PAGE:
October 23, 2012

Exposing Children to Technology

A few months ago one of my mom’s groups discussed technology. It started as a conversation of elementary kids and cell phones, which everyone seemed to be against, but quickly grew to other forms of technology like personal computers and tablets. I was shocked to learn not a single one would allow their child to have a personal computer in their room prior to high school. Not a one. Many wouldn’t even allow it then. My fellow moms wanted to protect their kids from the Big Bad out there on the internet. At a time when even some elementary schools are considering giving their students pads as a learning device, this kind of concern seems short sighted.

“[Someone who] out-educates us today is going to out-compete us tomorrow” – President Obama

The Internet has become the great equalizer. Don’t have access to the best schools? You can take classes online like Khadijah Niazi, the eleven year old Pakistani girl who was the youngest ever to pass an online college-level physics class. She learned the material by watching youtube videos at the same time the Pakistani government decided to block youtube.

The bar for achievement keeps claiming higher each year. The kids at the intel science completion are writing computer simulators to solve complex mathematical problems at 16 and 17. Sixteen! Like it or not, this is the level of competition. You can’t write a simulator at sixteen if you’re just learning to use the computer at fifteen.

An often cited recommendation from the AAP is no screen time for children under 2. If you read the press release they’re largely talking about TV watching and passive screen time (e.g. watching a video on youtube). Studies have failed to prove “educational” toddler and infant programs have any real benefit. Worse, some studies suggest some specific media programs may be detrimental. Even ambient TV on in the background can distract a parent from engaging in a child. There’s also secondary concerns not mentioned in the press release about things like eye strain. All these are real concerns, and yet, I keep finding myself coming back to this one idea: there’s a difference between active and passive screen time.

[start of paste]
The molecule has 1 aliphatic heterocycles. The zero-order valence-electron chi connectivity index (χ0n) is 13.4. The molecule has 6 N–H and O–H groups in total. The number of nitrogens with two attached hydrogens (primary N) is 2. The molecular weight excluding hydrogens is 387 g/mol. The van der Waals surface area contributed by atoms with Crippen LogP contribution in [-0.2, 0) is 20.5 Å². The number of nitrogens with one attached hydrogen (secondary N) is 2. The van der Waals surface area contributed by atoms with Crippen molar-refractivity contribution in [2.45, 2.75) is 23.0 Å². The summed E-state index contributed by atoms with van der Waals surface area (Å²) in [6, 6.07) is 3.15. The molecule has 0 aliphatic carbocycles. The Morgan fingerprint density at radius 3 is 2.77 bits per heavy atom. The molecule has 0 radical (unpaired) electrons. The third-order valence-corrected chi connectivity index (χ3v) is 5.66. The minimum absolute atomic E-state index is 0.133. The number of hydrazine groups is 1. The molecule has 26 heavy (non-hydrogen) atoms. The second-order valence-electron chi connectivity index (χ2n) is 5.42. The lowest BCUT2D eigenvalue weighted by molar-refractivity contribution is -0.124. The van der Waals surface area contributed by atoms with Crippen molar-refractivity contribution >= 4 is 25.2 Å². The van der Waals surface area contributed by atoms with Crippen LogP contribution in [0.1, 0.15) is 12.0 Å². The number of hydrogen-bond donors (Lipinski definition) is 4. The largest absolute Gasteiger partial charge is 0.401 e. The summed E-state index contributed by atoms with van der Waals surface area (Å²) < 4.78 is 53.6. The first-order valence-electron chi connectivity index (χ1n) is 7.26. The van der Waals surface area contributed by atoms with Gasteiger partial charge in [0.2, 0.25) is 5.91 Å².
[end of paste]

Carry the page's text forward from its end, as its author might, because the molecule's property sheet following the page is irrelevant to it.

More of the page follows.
Am I naive enough to think Nicki can learn shapes from tablet and phone apps? Of course not. But she is learning. She is learning that she can interact with the iPad, that it reacts to her touches. We don’t do it often, certainly not every day or every week, but we do let her have it occasionally, and plan to continue to do it. Over time she’ll learn how to control the tablet. When she’s old enough to actually benefit from the educational programs, she will have already mastered the tool. That’s not a bad thing in my book.

This isn’t to say you can’t be successful without growing up with a computer. Of course you can. And it’s not to say there aren’t scary things and scary people on the internet. Of course there are. Technology is a tool that can be used for good and bad. I personally feel the benefits out way the risks.

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  1. […] as a positive by society). I’ve employed cry-it-out. I’ve even admitted to breaking the no media before two rule. I’ve admitted all these things here and while I absolutely think these were the right things […]


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